Time for the Gold Medal
STATEMENT FOR THE RECORD
To Receive Legislative Presentations of Veterans Service Organizations
12 March 2019
- The 200th Coast Artillery (AA) on Bataan, the first to fire on the invading Japanese forces, was composed mainly of Hispanic Americans from New Mexico.
- The first tanker to die in WWII was Private Robert Brooks, a black man with the 192nd Tank Battalion from Harrodsburg, Kentucky, who was killed on Nichols Field, Philippines.
- Chinese-American, Eddie Fung, and Japanese-American, Frank Fujita, both fought on Java and were surrendered with the U.S. Army 2nd Battalion, 131st Field Artillery, 36th Division (Texas National Guard).
- A statue before the St. Landry Catholic Church in Opelousas, Louisiana memorializes Army Air Corps Chaplain Father LaFleur who sacrificed his life while saving fellow POWs in the sinking of the hellship Shinyo Maru.
- The military nurses captured in the Philippines were the first large group of American women in combat and, counted with the Army and Navy nurses surrendered on Guam, comprised the first group of American military women taken captive and imprisoned by an enemy.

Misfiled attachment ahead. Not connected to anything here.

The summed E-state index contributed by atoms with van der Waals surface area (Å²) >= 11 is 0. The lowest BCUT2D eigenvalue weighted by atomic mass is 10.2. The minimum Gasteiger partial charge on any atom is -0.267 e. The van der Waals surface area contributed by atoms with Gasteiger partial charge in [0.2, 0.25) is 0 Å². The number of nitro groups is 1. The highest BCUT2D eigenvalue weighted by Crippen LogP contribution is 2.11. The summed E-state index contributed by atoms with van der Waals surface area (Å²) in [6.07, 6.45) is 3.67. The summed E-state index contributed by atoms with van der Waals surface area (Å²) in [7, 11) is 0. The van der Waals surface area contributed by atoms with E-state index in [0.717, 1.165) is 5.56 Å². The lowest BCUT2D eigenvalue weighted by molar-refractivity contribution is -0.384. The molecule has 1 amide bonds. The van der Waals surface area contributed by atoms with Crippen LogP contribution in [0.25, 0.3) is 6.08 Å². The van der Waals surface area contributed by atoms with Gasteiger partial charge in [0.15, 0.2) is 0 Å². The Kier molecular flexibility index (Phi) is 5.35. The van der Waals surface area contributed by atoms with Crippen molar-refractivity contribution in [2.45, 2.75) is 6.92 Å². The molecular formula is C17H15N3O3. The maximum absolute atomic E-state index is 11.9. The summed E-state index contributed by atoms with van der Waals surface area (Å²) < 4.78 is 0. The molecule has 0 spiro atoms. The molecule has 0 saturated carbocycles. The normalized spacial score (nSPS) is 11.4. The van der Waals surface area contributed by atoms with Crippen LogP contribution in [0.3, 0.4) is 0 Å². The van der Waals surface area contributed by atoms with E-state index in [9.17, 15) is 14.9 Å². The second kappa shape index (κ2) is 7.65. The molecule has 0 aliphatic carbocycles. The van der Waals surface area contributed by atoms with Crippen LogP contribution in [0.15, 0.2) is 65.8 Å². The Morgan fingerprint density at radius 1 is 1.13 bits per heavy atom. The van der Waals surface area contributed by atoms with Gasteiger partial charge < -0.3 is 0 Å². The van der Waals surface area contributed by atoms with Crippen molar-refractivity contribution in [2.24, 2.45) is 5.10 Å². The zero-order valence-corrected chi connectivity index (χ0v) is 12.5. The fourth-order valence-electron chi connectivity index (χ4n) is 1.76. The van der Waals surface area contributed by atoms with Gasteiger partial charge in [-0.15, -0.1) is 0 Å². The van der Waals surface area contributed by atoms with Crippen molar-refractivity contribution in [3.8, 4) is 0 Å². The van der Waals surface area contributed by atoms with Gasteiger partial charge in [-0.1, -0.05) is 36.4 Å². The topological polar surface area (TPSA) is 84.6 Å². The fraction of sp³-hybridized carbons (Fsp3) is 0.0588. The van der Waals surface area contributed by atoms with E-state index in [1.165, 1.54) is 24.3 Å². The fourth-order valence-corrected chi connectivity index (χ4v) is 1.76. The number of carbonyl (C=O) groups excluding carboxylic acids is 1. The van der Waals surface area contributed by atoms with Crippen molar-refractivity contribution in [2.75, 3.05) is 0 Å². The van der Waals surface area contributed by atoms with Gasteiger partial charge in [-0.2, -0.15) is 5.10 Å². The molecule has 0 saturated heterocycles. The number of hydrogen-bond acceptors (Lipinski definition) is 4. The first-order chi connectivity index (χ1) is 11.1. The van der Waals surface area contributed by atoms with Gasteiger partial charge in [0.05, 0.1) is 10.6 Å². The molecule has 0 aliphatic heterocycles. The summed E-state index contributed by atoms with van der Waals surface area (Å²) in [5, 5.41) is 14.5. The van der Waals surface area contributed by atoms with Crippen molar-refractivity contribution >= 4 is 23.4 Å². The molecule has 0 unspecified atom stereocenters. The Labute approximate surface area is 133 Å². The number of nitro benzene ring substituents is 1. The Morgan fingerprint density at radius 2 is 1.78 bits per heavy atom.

- Over 600 United States Merchant Marines, including one woman Mariner, became prisoners of Imperial Japan. Fifteen percent were killed by Japanese Imperial Navy officers during capture or died in Japanese POW camps.
- The first American POWs of Japan were Marines stationed in China and the last were Navy and Army aviators shot down over Japan.
- An Army Corps of Engineers Master Sergeant, Aaron Kliatchko, who died aboard a hellship is remembered as the “Rabbi of Cabanatuan” POW camp in the Philippines where he consoled Jew and gentile alike.